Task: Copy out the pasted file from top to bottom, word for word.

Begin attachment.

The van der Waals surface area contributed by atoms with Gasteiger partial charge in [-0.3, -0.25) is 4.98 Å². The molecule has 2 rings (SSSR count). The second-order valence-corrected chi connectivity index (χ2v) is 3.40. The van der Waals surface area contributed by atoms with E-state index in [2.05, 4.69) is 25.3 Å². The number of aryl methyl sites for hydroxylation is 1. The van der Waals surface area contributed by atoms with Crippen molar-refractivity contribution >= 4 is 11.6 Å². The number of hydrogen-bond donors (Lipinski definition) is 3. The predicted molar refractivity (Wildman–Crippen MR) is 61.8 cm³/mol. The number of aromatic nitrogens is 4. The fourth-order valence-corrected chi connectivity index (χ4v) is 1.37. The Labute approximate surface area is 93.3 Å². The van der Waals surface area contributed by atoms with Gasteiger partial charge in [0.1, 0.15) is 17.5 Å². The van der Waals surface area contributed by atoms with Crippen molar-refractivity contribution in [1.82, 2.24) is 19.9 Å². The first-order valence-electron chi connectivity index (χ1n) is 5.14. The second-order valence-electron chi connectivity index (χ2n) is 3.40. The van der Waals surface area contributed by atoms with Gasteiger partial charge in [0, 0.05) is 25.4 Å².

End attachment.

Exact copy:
The van der Waals surface area contributed by atoms with Gasteiger partial charge in [-0.3, -0.25) is 4.98 Å². The molecule has 2 rings (SSSR count). The second-order valence-corrected chi connectivity index (χ2v) is 3.40. The van der Waals surface area contributed by atoms with E-state index in [2.05, 4.69) is 25.3 Å². The number of aryl methyl sites for hydroxylation is 1. The van der Waals surface area contributed by atoms with Crippen molar-refractivity contribution >= 4 is 11.6 Å². The number of hydrogen-bond donors (Lipinski definition) is 3. The predicted molar refractivity (Wildman–Crippen MR) is 61.8 cm³/mol. The number of aromatic nitrogens is 4. The fourth-order valence-corrected chi connectivity index (χ4v) is 1.37. The Labute approximate surface area is 93.3 Å². The van der Waals surface area contributed by atoms with Gasteiger partial charge in [0.1, 0.15) is 17.5 Å². The van der Waals surface area contributed by atoms with Crippen molar-refractivity contribution in [1.82, 2.24) is 19.9 Å². The first-order valence-electron chi connectivity index (χ1n) is 5.14. The second-order valence-electron chi connectivity index (χ2n) is 3.40. The van der Waals surface area contributed by atoms with Gasteiger partial charge in [0, 0.05) is 25.4 Å².